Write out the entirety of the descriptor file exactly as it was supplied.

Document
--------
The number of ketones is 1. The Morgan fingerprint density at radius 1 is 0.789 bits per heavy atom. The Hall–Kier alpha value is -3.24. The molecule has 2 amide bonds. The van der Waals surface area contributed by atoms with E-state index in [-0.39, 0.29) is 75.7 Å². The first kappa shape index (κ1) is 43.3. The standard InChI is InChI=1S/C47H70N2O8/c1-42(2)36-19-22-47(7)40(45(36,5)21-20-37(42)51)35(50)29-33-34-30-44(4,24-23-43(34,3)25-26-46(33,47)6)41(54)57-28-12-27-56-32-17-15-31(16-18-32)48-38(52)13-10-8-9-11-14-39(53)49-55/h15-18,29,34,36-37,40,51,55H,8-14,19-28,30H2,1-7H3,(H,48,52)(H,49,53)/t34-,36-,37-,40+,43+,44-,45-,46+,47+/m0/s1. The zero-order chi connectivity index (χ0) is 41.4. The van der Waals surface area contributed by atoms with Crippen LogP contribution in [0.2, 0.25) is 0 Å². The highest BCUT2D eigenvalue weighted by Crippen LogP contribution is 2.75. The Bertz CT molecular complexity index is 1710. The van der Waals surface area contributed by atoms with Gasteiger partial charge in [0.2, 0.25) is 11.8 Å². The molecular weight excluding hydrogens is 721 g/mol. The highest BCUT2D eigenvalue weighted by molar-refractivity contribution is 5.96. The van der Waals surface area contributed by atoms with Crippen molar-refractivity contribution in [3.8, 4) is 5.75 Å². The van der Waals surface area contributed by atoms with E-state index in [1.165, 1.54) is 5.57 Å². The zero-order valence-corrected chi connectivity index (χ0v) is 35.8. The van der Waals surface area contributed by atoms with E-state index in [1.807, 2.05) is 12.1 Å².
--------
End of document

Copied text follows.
The number of ketones is 1. The Morgan fingerprint density at radius 1 is 0.789 bits per heavy atom. The Hall–Kier alpha value is -3.24. The molecule has 2 amide bonds. The van der Waals surface area contributed by atoms with E-state index in [-0.39, 0.29) is 75.7 Å². The first kappa shape index (κ1) is 43.3. The standard InChI is InChI=1S/C47H70N2O8/c1-42(2)36-19-22-47(7)40(45(36,5)21-20-37(42)51)35(50)29-33-34-30-44(4,24-23-43(34,3)25-26-46(33,47)6)41(54)57-28-12-27-56-32-17-15-31(16-18-32)48-38(52)13-10-8-9-11-14-39(53)49-55/h15-18,29,34,36-37,40,51,55H,8-14,19-28,30H2,1-7H3,(H,48,52)(H,49,53)/t34-,36-,37-,40+,43+,44-,45-,46+,47+/m0/s1. The zero-order chi connectivity index (χ0) is 41.4. The van der Waals surface area contributed by atoms with Crippen LogP contribution in [0.2, 0.25) is 0 Å². The highest BCUT2D eigenvalue weighted by Crippen LogP contribution is 2.75. The Bertz CT molecular complexity index is 1710. The van der Waals surface area contributed by atoms with Gasteiger partial charge in [0.2, 0.25) is 11.8 Å². The molecular weight excluding hydrogens is 721 g/mol. The highest BCUT2D eigenvalue weighted by molar-refractivity contribution is 5.96. The van der Waals surface area contributed by atoms with Crippen molar-refractivity contribution in [3.8, 4) is 5.75 Å². The van der Waals surface area contributed by atoms with E-state index in [1.165, 1.54) is 5.57 Å². The zero-order valence-corrected chi connectivity index (χ0v) is 35.8. The van der Waals surface area contributed by atoms with E-state index in [1.807, 2.05) is 12.1 Å².